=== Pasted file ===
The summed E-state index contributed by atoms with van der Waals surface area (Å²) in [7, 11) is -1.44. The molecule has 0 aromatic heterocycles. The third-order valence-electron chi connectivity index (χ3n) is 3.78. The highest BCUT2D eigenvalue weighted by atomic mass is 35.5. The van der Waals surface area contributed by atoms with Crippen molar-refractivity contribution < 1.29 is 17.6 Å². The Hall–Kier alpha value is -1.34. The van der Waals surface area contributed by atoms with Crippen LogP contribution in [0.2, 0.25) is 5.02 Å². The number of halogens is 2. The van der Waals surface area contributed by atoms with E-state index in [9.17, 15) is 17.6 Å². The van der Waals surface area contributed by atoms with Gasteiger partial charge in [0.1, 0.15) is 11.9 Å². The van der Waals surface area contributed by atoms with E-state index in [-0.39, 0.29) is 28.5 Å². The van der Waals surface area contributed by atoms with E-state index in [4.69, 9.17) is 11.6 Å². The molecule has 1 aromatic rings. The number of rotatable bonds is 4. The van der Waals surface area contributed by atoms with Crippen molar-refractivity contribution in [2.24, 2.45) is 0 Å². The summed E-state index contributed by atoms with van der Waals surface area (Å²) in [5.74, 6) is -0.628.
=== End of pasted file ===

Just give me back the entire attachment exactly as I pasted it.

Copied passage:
The summed E-state index contributed by atoms with van der Waals surface area (Å²) in [7, 11) is -1.44. The molecule has 0 aromatic heterocycles. The third-order valence-electron chi connectivity index (χ3n) is 3.78. The highest BCUT2D eigenvalue weighted by atomic mass is 35.5. The van der Waals surface area contributed by atoms with Crippen molar-refractivity contribution < 1.29 is 17.6 Å². The Hall–Kier alpha value is -1.34. The van der Waals surface area contributed by atoms with Crippen LogP contribution in [0.2, 0.25) is 5.02 Å². The number of halogens is 2. The van der Waals surface area contributed by atoms with E-state index in [9.17, 15) is 17.6 Å². The van der Waals surface area contributed by atoms with Gasteiger partial charge in [0.1, 0.15) is 11.9 Å². The van der Waals surface area contributed by atoms with E-state index in [-0.39, 0.29) is 28.5 Å². The van der Waals surface area contributed by atoms with E-state index in [4.69, 9.17) is 11.6 Å². The molecule has 1 aromatic rings. The number of rotatable bonds is 4. The van der Waals surface area contributed by atoms with Crippen molar-refractivity contribution in [2.24, 2.45) is 0 Å². The summed E-state index contributed by atoms with van der Waals surface area (Å²) in [5.74, 6) is -0.628.